Avian flu update. The H5N1 outbreak among US dairy cattle continues to evolve.

Genomic data. Analysis of genomic data released by the USDA to a public repository indicates that the HPAI outbreak among US cattle probably began with a single introduction from wild birds in late December or early January – meaning it likely has been silently spreading among US cattle since then. At this writing, the virus has been detected in 34 dairy operations in eight US states. Scientists have expressed strong concerns that the USDA scrubbed critical date and location information from the data which would shed light on the outbreak’s origins and evolution. The data, they also note, was not released until almost four weeks after the outbreak was announced. Martha Nelson, a genomic epidemiologist at the National Center for Biotechnology Information, stated, “In an outbreak response, the faster you get data, the sooner you can act. Whether we’re not too late, to me, that’s kind of the million-dollar question.”

US dairy cattle to be tested for bird flu before interstate shipping. On April 24, the USDA ordered that all dairy cattle must test negative for bird flu before being shipped in interstate commerce. The department said it “has determined that good cause exists to impose these requirements without notice and comment, as further delay would threaten to hasten the spread of the disease, multiplying the potential harm to livestock, poultry, the dairy industry, and, potentially, human health.”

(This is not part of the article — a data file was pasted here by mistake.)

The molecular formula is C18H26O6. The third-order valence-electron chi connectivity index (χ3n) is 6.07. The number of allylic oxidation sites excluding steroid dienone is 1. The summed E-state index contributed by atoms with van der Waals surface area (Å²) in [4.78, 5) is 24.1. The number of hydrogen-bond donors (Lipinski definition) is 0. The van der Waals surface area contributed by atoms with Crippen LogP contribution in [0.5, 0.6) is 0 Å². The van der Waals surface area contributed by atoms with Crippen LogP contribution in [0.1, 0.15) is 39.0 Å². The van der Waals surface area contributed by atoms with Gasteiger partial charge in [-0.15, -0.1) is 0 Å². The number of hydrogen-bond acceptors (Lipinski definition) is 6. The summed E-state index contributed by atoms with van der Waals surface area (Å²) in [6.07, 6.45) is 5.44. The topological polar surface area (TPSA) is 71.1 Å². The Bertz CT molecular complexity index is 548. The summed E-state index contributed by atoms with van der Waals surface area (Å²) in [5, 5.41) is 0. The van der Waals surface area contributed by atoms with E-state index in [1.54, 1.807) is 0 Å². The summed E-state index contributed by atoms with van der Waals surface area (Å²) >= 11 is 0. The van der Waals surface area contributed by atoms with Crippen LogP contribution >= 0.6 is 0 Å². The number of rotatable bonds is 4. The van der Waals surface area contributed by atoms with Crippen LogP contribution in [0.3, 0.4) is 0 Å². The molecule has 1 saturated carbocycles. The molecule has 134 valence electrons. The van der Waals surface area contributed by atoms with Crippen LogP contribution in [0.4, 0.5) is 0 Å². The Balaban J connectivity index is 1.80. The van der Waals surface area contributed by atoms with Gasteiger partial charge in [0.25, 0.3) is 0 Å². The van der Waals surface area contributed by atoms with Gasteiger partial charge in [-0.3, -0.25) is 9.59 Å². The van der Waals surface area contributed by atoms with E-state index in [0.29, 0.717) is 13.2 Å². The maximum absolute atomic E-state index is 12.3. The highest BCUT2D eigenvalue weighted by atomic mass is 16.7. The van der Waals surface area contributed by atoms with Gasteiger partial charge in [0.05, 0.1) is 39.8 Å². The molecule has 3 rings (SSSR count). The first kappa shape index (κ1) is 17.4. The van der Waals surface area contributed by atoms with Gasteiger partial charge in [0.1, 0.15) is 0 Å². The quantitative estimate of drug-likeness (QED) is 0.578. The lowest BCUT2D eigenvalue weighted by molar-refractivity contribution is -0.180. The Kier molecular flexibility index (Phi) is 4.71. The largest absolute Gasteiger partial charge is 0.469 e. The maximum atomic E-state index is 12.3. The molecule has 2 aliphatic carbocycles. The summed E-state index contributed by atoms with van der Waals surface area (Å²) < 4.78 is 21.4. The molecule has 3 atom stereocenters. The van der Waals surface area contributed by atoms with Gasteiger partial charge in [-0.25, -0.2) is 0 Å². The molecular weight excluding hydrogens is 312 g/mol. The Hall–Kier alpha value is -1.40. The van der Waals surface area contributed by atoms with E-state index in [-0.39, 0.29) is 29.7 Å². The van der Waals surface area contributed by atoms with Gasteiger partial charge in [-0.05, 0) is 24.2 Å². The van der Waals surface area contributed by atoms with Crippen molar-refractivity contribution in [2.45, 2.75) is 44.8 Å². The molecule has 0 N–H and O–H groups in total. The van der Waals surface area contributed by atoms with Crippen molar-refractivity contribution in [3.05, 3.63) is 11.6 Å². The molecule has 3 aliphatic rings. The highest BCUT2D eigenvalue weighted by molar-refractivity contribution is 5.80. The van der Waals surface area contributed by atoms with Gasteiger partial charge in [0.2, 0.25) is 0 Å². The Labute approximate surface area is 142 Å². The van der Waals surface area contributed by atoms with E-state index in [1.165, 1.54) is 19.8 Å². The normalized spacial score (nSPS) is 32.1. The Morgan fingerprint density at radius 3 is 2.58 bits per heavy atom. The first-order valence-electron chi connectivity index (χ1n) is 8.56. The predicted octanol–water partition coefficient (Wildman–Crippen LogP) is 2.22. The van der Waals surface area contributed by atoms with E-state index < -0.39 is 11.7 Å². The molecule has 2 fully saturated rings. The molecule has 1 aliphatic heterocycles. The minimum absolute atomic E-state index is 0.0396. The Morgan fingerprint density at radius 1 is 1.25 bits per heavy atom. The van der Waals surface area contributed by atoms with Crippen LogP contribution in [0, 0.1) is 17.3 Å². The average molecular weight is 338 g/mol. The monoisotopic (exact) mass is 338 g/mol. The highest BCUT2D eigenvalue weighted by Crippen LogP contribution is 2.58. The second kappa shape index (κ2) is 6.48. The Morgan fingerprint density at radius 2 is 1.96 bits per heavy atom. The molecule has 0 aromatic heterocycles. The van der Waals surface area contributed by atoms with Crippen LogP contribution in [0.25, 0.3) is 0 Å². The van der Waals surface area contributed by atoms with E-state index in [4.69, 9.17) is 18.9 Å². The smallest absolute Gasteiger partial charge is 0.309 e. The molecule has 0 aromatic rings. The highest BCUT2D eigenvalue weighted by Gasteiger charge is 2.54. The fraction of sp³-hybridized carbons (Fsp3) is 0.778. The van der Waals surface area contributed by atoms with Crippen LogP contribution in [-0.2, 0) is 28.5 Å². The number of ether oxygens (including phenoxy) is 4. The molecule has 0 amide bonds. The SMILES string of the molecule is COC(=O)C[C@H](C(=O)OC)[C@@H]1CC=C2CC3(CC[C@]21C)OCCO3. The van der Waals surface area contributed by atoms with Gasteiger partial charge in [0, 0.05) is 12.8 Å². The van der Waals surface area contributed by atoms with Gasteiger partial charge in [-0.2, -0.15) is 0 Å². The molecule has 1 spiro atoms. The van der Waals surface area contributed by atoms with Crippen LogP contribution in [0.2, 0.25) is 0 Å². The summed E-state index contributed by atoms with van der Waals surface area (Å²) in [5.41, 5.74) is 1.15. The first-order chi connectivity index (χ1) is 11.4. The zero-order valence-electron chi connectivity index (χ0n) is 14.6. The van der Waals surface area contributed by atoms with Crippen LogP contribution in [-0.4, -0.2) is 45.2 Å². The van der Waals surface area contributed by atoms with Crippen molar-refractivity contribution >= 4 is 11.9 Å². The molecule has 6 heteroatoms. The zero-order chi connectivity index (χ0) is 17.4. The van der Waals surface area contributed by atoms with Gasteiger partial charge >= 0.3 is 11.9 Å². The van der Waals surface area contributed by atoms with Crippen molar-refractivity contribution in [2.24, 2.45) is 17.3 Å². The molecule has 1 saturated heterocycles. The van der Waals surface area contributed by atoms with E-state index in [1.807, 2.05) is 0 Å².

Dairy samples. The FDA reported last week that one in five samples of grocery store milk it tested contained fragments of the H5N1 virus. Results were higher in areas with outbreaks among dairy cattle. The FDA stated that the fragments are not viable and do not pose a threat to human health and that pasteurized milk is safe to drink. On May 1, the FDA announced that a second round of testing of retail dairy products, such as sour creams, cottage cheeses, and milk, as well as tests of powdered formulas for infants and toddlers, did not detect any viral fragments, and reiterated that pasteurization is protecting consumers.

Raw milk. FDA also issued a warning to consumer urging them not to drink raw milk. the interstate sale of raw milk is illegal, but a few states allow it within their borders – among them Texas, Idaho, and New Mexico, which each are experiencing bird flu outbreaks among dairy herds. Some scientists are now calling for raw milk sales to be totally banned in light of the potential for human infection.

Raw beef. On April 29 the USDA said it will begin testing ground beef samples from grocery stores in states with dairy herd outbreaks. It will also test ground beef known to be infected with the virus and cooked at different temperatures to determine its safety for human consumption.